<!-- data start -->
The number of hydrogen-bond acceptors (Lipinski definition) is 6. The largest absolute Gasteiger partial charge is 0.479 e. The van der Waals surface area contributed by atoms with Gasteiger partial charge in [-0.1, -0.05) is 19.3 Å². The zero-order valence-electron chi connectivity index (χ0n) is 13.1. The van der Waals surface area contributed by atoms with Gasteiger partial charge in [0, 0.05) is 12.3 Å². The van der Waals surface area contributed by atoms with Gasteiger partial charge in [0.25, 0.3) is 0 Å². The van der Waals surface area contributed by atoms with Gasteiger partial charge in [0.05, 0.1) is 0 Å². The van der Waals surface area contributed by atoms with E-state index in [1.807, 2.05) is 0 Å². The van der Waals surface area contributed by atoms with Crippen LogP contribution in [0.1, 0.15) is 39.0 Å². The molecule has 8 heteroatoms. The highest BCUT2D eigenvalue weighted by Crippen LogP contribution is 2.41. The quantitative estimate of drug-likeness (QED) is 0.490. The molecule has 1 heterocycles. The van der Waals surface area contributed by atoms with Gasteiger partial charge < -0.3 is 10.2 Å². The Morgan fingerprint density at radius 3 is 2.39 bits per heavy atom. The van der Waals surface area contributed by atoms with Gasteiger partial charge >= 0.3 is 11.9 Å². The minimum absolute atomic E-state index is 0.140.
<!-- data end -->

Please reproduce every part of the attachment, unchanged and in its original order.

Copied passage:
The number of hydrogen-bond acceptors (Lipinski definition) is 6. The largest absolute Gasteiger partial charge is 0.479 e. The van der Waals surface area contributed by atoms with Gasteiger partial charge in [-0.1, -0.05) is 19.3 Å². The zero-order valence-electron chi connectivity index (χ0n) is 13.1. The van der Waals surface area contributed by atoms with Gasteiger partial charge in [0, 0.05) is 12.3 Å². The van der Waals surface area contributed by atoms with Gasteiger partial charge in [0.25, 0.3) is 0 Å². The van der Waals surface area contributed by atoms with Gasteiger partial charge in [0.05, 0.1) is 0 Å². The van der Waals surface area contributed by atoms with E-state index in [1.807, 2.05) is 0 Å². The van der Waals surface area contributed by atoms with Crippen LogP contribution in [0.1, 0.15) is 39.0 Å². The molecule has 8 heteroatoms. The highest BCUT2D eigenvalue weighted by Crippen LogP contribution is 2.41. The quantitative estimate of drug-likeness (QED) is 0.490. The molecule has 1 heterocycles. The van der Waals surface area contributed by atoms with Gasteiger partial charge < -0.3 is 10.2 Å². The Morgan fingerprint density at radius 3 is 2.39 bits per heavy atom. The van der Waals surface area contributed by atoms with Gasteiger partial charge >= 0.3 is 11.9 Å². The minimum absolute atomic E-state index is 0.140.